Contribution of TLR signaling to the pathogenesis of colitis-associated cancer in inflammatory bowel disease

Ferenc Sipos, István Furi, Miklós Constantinovits, Zsolt Tulassay, Györgyi Muzes

Research output: Contribution to journalReview article

20 Citations (Scopus)


In the intestine a balance between proinflammatory and repair signals of the immune system is essential for the maintenance of intestinal homeostasis. The innate immunity ensures a primary host response to microbial invasion, which induces an inflammatory process to localize the infection and prevent systemic dissemination of pathogens. The key elements of this process are the germline encoded pattern recognition receptors including Toll-like receptors (TLRs). If pathogens cannot be eliminated, they may elicit chronic inflammation, which may be partly mediated via TLRs. Additionally, chronic inflammation has long been suggested to trigger tissue tumorous transformation. Inflammation, the seventh hallmark of cancer, may affect all phases of tumor development, and evade the immune system. Inflammation acts as a cellular stressor and may trigger DNA damage or genetic instability. Furthermore, chronic inflammation can provoke genetic mutations and epigenetic mechanisms that promote malignant cell transformation. Colorectal cancers in inflammatory bowel disease patients are considered typical examples of inflammation-related cancers. Although data regarding the role of TLRs in the pathomechanism of cancer-associated colitis are rather conflicting, functionally these molecules can be classified as "largely antitumorigenic" and "largely pro-tumorigenic" with the caveat that the underlying signaling pathways are mainly context (i.e., organ-, tissue-, cell-) and ligand-dependent.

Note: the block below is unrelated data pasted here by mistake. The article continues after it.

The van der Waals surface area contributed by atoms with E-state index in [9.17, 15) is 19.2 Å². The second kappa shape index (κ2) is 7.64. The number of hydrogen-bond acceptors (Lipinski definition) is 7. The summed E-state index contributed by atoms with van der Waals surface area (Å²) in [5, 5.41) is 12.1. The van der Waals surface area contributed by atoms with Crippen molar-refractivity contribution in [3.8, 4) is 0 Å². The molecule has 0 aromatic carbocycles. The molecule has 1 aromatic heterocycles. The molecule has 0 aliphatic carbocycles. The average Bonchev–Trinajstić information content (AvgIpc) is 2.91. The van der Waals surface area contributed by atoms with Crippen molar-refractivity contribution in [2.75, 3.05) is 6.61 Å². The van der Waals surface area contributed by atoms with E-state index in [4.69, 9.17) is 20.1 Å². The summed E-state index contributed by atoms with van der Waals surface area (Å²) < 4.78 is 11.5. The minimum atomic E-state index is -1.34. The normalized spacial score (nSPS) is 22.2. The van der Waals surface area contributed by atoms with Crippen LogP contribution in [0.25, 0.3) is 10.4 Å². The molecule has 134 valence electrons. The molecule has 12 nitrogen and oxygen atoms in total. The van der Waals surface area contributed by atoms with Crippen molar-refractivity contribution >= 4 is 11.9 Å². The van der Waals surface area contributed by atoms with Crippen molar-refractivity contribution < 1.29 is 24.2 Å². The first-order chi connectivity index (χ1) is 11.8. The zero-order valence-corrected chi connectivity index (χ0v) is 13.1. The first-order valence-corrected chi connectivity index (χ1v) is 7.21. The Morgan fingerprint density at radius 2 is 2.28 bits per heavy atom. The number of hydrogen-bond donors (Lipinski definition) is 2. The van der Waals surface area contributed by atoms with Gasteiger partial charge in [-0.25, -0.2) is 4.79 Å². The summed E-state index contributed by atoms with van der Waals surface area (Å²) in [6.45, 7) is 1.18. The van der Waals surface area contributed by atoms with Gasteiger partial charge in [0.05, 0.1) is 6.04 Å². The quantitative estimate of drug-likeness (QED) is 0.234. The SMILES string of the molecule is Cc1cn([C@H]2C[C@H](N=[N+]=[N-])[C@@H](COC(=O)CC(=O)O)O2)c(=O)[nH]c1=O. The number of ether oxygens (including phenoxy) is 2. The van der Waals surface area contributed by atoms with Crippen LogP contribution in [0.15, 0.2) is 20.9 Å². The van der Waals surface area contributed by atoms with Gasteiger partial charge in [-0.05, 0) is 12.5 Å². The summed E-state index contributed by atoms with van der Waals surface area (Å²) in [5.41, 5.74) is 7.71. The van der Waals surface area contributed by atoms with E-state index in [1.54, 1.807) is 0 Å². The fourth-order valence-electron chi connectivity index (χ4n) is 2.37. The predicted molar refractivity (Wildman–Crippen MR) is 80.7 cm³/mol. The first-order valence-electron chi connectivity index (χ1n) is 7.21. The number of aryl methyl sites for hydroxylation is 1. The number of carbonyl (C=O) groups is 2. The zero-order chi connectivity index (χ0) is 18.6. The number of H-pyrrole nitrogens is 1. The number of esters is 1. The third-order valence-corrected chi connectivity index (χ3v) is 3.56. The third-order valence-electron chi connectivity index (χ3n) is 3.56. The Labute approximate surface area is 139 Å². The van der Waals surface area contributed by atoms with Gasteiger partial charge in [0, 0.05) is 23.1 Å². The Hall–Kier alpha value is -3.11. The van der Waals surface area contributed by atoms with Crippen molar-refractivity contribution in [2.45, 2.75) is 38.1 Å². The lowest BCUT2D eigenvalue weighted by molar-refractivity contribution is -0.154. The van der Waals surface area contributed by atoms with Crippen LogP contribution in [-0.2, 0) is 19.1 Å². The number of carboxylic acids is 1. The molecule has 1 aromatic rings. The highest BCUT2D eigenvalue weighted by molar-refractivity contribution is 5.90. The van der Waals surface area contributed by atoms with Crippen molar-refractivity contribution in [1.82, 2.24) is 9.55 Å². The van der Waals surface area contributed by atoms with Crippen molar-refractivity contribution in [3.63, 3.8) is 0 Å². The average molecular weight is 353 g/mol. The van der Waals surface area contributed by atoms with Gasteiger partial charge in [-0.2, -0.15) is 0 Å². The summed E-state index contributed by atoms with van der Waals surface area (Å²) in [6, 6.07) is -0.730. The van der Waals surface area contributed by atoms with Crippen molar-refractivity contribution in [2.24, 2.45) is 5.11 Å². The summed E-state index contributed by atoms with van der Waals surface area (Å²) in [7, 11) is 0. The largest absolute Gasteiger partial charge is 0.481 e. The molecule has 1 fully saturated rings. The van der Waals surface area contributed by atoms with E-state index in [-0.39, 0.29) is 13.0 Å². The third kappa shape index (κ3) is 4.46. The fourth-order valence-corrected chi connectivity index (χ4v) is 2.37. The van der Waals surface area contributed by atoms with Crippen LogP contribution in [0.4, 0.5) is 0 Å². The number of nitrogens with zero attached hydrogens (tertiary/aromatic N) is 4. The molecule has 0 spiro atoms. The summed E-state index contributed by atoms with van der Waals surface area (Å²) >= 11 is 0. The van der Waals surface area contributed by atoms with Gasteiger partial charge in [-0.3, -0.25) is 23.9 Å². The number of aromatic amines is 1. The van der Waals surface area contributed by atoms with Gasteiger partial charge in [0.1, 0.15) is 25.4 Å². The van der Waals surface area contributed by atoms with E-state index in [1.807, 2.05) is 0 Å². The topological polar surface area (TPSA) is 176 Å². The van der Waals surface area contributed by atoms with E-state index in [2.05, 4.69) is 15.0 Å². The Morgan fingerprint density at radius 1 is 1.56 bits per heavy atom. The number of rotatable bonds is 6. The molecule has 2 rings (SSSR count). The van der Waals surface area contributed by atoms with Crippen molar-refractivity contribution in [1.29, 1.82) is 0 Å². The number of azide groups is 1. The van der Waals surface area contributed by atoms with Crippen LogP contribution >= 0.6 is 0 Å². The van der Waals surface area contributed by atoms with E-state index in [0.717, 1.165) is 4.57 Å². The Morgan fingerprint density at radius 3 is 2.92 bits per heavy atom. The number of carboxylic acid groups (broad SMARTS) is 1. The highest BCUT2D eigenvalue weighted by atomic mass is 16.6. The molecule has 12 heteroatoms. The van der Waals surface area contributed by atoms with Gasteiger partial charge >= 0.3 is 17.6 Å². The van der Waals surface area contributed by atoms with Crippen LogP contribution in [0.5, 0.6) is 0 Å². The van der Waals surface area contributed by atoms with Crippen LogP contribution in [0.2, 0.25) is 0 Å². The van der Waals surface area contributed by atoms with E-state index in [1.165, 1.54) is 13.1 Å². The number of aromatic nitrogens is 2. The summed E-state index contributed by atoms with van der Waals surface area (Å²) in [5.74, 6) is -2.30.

Original languageEnglish
Pages (from-to)12713-12721
Number of pages9
JournalWorld journal of gastroenterology
Issue number36
Publication statusPublished - Sep 28 2014



  • Carcinogenesis
  • Colitis-associated cancer
  • Immunoregulation
  • Inflammation
  • Inflammatory bowel disease
  • Tissue repair
  • Toll-like receptor

ASJC Scopus subject areas

  • Gastroenterology

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